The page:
Category: Running an A Cappella Group


So we’re smack dab in the middle of audition season right now. I was looking at some of the stats on the blog the other day and noticed a couple of searches surrounding how to recruit for a cappella groups. Hence a post on recruiting talent.

Here’s my top tips for recruiting to auditions:

1) Scout the Local Talent:

Karaoke Event put on by the freshman orientation counsel? You better be there to see what could be walking into your auditions. What’s more, if you hear something you want in your group, extend a personal invitation. No karaoke event? Host one. I hope I just changed a group’s recruiting forever. (If you do this, let me know how it goes.)

2) Advertise Everywhere:

Plaster your campus with posters and flyers, but make sure they have two things – A memorable graphic or phrase and the audition information. Sounds simple, but I once had an assistant director bring me a wonderfully eye-catching poster that did not have the audition date and time on it. Also, make sure you’re postering during daytime hours. Give people a chance to see you posting and ask you questions. My college group made a mistake of posting after rehearsals on Sunday nights. 9pm on Sunday is not exactly a high traffic time at most Universities.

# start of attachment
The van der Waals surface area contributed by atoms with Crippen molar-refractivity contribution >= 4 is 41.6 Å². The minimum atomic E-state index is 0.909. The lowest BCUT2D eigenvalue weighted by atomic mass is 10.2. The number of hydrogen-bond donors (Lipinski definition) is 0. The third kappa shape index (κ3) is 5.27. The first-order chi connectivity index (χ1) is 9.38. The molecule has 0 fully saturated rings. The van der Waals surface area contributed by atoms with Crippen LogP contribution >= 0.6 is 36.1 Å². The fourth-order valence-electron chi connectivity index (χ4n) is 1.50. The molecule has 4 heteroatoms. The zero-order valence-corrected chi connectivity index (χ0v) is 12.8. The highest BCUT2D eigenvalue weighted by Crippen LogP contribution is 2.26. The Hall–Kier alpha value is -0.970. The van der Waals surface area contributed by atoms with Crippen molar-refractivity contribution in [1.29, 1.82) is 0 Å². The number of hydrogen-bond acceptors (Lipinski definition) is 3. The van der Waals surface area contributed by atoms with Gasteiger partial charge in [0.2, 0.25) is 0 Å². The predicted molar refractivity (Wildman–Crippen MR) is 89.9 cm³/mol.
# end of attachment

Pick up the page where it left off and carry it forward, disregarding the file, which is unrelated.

Don’t underestimate Facebook events, but don’t count on them either. Make sure you get the word out on social media sites and invite you friends. Even that friend who you know can’t sing. They may have friends who can and could pass along the information about your auditions.

3) Personal Invitations and Follow-Up:

The power of a personal invitation cannot be truly measured. As I mentioned in #1, if you hear somebody you like, ask them to come to auditions. Same goes for friends of yours or that person you sing with in University Choir. And once you’ve asked them, follow-up with them before auditions. The saying  “the road to hell is paved with good intentions” is especially true about auditioning for a cappella. I’ve known many people who have said they wanted to be a part of a singing group but in the final weeks decided they might be too busy, not good enough, or they just forget about auditions because they didn’t write it down. A simple email, text message, wall post, or even *gasp* conversation in person can be what it takes to guarantee that next great soloist shows up at your auditions. I really can’t over state this point: Extended personal invitations and follow-up before auditions.

I hope these tips help your group find the talent you’re looking for. I’m definitely using the ones that apply to my post-collegiate efforts right now. If you have more tips, post them in the comments. I and my readers always appreciate additional insight.